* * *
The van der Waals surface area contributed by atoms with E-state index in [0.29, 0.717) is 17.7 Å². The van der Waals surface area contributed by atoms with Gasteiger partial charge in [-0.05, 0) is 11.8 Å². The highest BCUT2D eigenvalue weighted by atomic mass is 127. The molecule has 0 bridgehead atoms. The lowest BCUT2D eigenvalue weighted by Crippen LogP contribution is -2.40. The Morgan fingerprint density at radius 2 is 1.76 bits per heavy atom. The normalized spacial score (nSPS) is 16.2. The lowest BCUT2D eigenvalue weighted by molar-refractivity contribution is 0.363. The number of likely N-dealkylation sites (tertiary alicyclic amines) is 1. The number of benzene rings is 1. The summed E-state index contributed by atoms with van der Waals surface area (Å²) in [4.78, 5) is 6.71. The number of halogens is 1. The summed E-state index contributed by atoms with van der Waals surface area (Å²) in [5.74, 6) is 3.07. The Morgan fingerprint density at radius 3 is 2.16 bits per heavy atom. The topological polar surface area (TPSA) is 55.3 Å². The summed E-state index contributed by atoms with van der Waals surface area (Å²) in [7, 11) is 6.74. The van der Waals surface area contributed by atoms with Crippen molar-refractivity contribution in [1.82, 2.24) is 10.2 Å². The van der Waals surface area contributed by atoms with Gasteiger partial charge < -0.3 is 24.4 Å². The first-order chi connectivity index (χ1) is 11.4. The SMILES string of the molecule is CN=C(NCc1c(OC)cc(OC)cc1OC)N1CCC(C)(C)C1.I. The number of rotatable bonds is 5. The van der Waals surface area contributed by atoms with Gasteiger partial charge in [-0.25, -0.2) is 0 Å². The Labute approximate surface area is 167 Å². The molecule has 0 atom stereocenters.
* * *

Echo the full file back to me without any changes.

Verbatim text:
The van der Waals surface area contributed by atoms with E-state index in [0.29, 0.717) is 17.7 Å². The van der Waals surface area contributed by atoms with Gasteiger partial charge in [-0.05, 0) is 11.8 Å². The highest BCUT2D eigenvalue weighted by atomic mass is 127. The molecule has 0 bridgehead atoms. The lowest BCUT2D eigenvalue weighted by Crippen LogP contribution is -2.40. The Morgan fingerprint density at radius 2 is 1.76 bits per heavy atom. The normalized spacial score (nSPS) is 16.2. The lowest BCUT2D eigenvalue weighted by molar-refractivity contribution is 0.363. The number of likely N-dealkylation sites (tertiary alicyclic amines) is 1. The number of benzene rings is 1. The summed E-state index contributed by atoms with van der Waals surface area (Å²) in [4.78, 5) is 6.71. The number of halogens is 1. The summed E-state index contributed by atoms with van der Waals surface area (Å²) in [5.74, 6) is 3.07. The Morgan fingerprint density at radius 3 is 2.16 bits per heavy atom. The topological polar surface area (TPSA) is 55.3 Å². The summed E-state index contributed by atoms with van der Waals surface area (Å²) in [7, 11) is 6.74. The van der Waals surface area contributed by atoms with Crippen molar-refractivity contribution in [1.82, 2.24) is 10.2 Å². The van der Waals surface area contributed by atoms with Gasteiger partial charge < -0.3 is 24.4 Å². The first-order chi connectivity index (χ1) is 11.4. The SMILES string of the molecule is CN=C(NCc1c(OC)cc(OC)cc1OC)N1CCC(C)(C)C1.I. The number of rotatable bonds is 5. The van der Waals surface area contributed by atoms with Gasteiger partial charge in [-0.25, -0.2) is 0 Å². The Labute approximate surface area is 167 Å². The molecule has 0 atom stereocenters.